Among Us: How The 2018 Game Exploded Almost Overnight

On April 1, 2018, indie developer InnerSloth dropped the most sus bombshell upon the world. By early 2019, it had amassed one million downloads. However, as lockdowns proceeded and social distancing took shape into the next year, the need for closeness and friendship became paramount.

Enter Among Us, an experience unlike any other, yet still very familiar. With a gameplay loop akin to the social games of Mafia or Werewolf blended brilliantly into a sci-fi setting, InnerSloth’s 2018 PC and mobile title shot into the stratosphere. Garnering since its debut over 880,000 social followers, 60 million active players, and two major nominations in the 2020 Game Awards, Among Us has reached unparalleled heights for but a free 159.8 MB cellphone download.

“Sus” doesn’t even describe the half of it, so how did we get here?

An Interstellar Journey To Greatness

On August 18, 2020, InnerSloth published a developer blog on their site titled simply Among Us 2, which focused on the relative future of the franchise and what to expect in a potential sequel. It discusses, in particular, the realities of going from an hourly 30-50 player base to around 70,000-110,000, describing this dramatic leap as both a victory and somewhat of a curse, specifically on its servers. InnerSloth closes out this blog by saying, “We’re super hype to start Among Us 2.”

Little did this small dev team realize all of these plans would change dramatically, with this newly announced sequel thereby becoming an eventual update path for the original experience. About a month later, InnerSloth released another blog post explaining away these very realities, setting its sights on various improvements and extra content, such as all-new maps, colorblind support, and accounts. As NPD Group video game analyst Mat Piscatella explains in a November 11 Tweet: “Among Us reached the 7th highest player count in [Q3 2020] among console/PC players.”

It literally became an overnight success story two years after its initial debut, only to then grow like wildfire.

Content Creation & Streaming Madness

From the likes of Moist Critical, aka penguinz0 on YouTube, to congresswoman Alexandria Ocasio-Cortez, Among Us has run the gamut across the Internet, reaching nearly every form of social media outlet and fitting in like a glove. At the time of writing, it sits at a whopping 284,000 viewers on Twitch, with 5.7 million total followers. It’s this very social media interaction that has aided its ever-growing acclaim, best witnessed via two 11-year-old London residents in an article from The Guardian, who are described as discovering the game from both YouTube and TikTok.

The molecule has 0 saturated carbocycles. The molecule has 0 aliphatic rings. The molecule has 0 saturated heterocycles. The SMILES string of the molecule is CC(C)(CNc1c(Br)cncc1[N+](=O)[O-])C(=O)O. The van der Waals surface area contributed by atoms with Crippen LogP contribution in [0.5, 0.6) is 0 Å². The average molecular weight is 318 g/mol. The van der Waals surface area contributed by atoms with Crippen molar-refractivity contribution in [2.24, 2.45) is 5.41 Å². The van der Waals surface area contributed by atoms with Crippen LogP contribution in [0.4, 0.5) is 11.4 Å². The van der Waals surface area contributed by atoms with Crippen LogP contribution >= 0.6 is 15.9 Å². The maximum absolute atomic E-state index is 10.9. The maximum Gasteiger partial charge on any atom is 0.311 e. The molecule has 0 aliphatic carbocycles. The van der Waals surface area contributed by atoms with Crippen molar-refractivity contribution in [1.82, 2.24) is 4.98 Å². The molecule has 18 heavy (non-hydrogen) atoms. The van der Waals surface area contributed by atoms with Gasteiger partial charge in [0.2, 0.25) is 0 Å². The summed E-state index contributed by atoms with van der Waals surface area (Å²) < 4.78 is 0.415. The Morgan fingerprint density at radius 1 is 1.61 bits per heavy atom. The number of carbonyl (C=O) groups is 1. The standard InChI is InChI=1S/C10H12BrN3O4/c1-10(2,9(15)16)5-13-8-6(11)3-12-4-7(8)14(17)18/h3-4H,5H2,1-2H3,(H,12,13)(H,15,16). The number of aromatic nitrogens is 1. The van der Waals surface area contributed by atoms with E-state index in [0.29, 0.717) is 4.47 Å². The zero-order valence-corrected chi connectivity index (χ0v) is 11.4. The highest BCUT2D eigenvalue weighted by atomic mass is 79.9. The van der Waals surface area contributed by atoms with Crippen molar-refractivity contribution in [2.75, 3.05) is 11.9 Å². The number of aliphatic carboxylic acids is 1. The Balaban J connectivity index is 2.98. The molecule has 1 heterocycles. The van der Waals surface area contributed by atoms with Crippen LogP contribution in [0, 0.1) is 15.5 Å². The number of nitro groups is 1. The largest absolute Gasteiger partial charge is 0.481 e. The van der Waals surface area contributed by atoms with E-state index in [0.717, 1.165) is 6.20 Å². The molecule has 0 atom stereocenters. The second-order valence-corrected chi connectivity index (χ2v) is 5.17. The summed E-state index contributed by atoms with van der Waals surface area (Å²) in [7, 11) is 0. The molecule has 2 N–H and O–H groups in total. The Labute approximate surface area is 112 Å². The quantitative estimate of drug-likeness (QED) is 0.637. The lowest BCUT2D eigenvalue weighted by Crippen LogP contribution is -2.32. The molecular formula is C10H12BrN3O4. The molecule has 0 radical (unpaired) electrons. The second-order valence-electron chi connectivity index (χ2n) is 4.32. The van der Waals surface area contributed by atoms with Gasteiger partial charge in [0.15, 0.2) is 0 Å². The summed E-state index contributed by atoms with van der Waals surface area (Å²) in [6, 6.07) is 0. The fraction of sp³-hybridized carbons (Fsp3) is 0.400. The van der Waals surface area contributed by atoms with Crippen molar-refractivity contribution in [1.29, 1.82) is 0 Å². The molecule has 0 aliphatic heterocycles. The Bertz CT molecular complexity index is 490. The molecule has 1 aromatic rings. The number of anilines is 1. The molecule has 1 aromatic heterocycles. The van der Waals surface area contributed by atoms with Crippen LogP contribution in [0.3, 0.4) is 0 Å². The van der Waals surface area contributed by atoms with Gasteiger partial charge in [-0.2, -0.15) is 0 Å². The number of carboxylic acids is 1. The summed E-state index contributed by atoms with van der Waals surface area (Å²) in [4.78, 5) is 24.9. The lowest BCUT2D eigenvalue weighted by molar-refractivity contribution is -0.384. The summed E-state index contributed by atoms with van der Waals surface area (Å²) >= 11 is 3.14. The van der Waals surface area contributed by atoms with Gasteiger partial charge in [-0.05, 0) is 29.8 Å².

More often not, Among Us has been put to some rather powerful uses, with the aforementioned AOC raising $200,000 for charity while spreading awareness for voting to younger audiences in a stream that took place just before the election. This impact cannot be understated. It’s a PC and mobile game that, clearly, can do more than a little good when put into the right hands, despite the armlessness of its in-game Crewmates.

More so even than charitable monetary gain, it has helped its players connect in the midst of a setting that is, in some respects, akin to the 1997 sci-fi horror, Event Horizon. Death may very well await you just around the corner, but at least you’re in the company of friends and interacting with other humans, not solely isolated to the confines of your home.

A Personality All Its Own

With a Twitter bio reading, “a game of teamwork and betrayal,” coupled with the absolutely necessary annotation of, “not an impostor,” Among Us embodies the playful social media identity perfectly, much akin to the likes of Cyberpunk 2077 and Fall Guys. Yet, the charm is far more evident here, where questions about something as nonsensical as “how do Crewmates eat?” or forthcoming in-game updates become the focus of laughing in a time wherein laughter is few and far between.

Here lies the fundamental difference between it and most other experiences on the market: Among Us doesn’t try to be anything but itself, wholly original, basking in its newfound fame without falling victim to hubris. The game actively pokes fun at itself, highlighting lightheartedness in a tense and uncertain time. On the spaceship as a Crewmate (or an Impostor), all else fades away and what’s left is you and your various tasks.

This is what easily makes Among Us 2020’s game of the year, despite releasing two years prior. It has been a recent hallmark of the industry, right up there next to Animal Crossing: New Horizons and Fall Guys. It’s a blessing that took us nearly two years to discover.

Here’s to hoping for many, many more years to come.

NEXT: Somebody Built A Perfect Version Of Fall Guys In Dreams

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A horror connoisseur, RPG adventurer, open-world fanatic, and part-time battle royaler. When not hoonting terrors in Bloodborne, he’s pouring over any and all books he can get his hands on.

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